Preprints
https://doi.org/10.5194/egusphere-2024-958
https://doi.org/10.5194/egusphere-2024-958
14 May 2024
 | 14 May 2024
Status: this preprint is open for discussion.

RASCAL v1.0.0: An Open Source Tool for Climatological Time Series Reconstruction and Extension

Álvaro González-Cervera and Luis Durán

Abstract. The reduction of in situ observations in recent decades poses a potential risk of losing crucial information in regions where local effects significantly shape their climatology. Reanalyses face challenges in examining climatologies with highly localized effects, particularly in regions with intricate orography. Empirical downscaling methods offer a cost-effective and easier to implement in new areas alternative to dynamic downscaling methods. This article introduces RASCAL, an open-source Python tool designed to address gaps in observational climate data, especially in regions with limited long-term data and significant local effects, such as mountainous areas. Employing an object-oriented programming style, RASCAL's methodology effectively links large-scale circulation patterns with local atmospheric features, using the analog method in combination with principal components analysis (PCA), outperforming reanalysis in conveying climatic characteristics. The package contains routines for preprocessing observations and reanalysis data, generating reconstructions using various methods, and evaluating the reconstruction's performance in reproducing the time series of observations, statistical properties, and relevant climatic indices. Its high modularity and flexibility allows fast and reproducible downscaling. The evaluations carried out in central Spain, near a mountainous area and an urbanized area, demonstrate that RASCAL performs better than the ERA20C and ERA20CM reanalysis in terms of R2, standard deviation, and bias. This is particularly evident in the reconstruction of monthly total precipitation. It is worth noting that RASCAL generates series with statistical properties, such as seasonality and daily distributions, that closely resemble observations, thus addressing the limitations of reanalysis biases. This addresses the limitations of reanalysis biases and confirms the potential of this method for conducting robust climate research. The adaptability of RASCAL to diverse scientific objectives is also highlighted. However, there are challenges to consider, such as the requirement for long-term data series and susceptibility to disruptions caused by changes in land use or urbanization processes. Despite these limitations, RASCAL's positive outcomes offer opportunities for comprehensive climate variability analyses and potential applications in downscaling short-term forecasts, seasonal predictions, and climate change scenarios. The Python code and the Jupyter Notebook for the reconstruction validation are publicly available as an open project.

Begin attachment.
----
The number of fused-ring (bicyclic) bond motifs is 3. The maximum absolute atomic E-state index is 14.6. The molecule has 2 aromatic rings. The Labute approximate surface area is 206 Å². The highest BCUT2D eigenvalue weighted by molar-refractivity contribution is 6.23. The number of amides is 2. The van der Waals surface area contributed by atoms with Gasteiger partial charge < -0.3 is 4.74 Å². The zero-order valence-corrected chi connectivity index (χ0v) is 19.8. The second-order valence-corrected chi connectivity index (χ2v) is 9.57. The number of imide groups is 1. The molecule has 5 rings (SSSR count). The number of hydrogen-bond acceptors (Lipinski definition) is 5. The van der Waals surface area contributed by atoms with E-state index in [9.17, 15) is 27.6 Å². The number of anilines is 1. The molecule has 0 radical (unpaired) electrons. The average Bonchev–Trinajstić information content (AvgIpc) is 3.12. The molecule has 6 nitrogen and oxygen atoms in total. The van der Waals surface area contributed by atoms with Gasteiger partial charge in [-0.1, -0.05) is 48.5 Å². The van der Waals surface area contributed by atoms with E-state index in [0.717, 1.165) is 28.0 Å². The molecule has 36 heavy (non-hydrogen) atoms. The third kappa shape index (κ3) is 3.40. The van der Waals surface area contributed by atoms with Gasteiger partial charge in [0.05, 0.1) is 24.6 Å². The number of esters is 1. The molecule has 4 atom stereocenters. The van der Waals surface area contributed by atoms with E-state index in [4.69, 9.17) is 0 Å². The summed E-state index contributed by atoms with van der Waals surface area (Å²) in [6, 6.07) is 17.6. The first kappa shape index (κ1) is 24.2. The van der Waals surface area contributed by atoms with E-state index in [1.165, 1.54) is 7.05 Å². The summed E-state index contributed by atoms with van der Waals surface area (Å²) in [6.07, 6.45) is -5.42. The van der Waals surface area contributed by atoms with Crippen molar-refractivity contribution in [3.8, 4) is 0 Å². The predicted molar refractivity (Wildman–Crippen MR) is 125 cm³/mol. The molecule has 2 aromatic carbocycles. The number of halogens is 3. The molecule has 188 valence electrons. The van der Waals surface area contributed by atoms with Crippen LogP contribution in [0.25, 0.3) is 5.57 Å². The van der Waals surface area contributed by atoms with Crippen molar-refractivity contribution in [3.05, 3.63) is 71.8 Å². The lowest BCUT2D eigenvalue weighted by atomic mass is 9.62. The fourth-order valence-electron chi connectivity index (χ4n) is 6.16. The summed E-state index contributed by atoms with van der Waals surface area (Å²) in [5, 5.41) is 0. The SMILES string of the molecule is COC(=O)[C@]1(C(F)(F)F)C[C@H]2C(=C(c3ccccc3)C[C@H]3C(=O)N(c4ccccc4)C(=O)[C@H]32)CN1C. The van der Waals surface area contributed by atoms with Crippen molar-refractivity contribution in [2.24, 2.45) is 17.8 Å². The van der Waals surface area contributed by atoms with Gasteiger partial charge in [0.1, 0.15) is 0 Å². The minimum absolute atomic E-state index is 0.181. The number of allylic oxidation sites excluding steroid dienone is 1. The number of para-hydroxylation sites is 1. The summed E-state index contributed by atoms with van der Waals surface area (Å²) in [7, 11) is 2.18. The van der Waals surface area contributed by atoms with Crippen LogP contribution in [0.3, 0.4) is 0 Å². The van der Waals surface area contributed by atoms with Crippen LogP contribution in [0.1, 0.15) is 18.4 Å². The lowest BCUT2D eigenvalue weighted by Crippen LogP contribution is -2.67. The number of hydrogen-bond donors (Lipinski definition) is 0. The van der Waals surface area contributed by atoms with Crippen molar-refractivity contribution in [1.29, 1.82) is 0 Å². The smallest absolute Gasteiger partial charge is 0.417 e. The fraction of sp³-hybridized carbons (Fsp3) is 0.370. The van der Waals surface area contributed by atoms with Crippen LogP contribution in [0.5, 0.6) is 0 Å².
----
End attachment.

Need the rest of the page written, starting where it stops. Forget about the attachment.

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Álvaro González-Cervera and Luis Durán

Status: open (until 23 Jul 2024)

Comment types: AC – author | RC – referee | CC – community | EC – editor | CEC – chief editor | : Report abuse
Álvaro González-Cervera and Luis Durán

Model code and software

RASCAL v1.0.0 Álvaro González-Cervera https://github.com/alvaro-gc95/RASCAL

Interactive computing environment

RASCAL_evaluaiton.ipynb Álvaro González-Cervera https://github.com/alvaro-gc95/RASCAL

Álvaro González-Cervera and Luis Durán

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Short summary
RASCAL is an open-source Python tool designed for reconstructing daily climate observations, especially in regions with complex local phenomena. It merges large-scale weather patterns with local weather using the Analog Method. Evaluations in central Spain show that RASCAL outperforms ERA20C reanalysis in reconstructing precipitation and temperature. RASCAL offers opportunities of broad scientific applications, from short-term forecasts to local-scale climate change scenarios.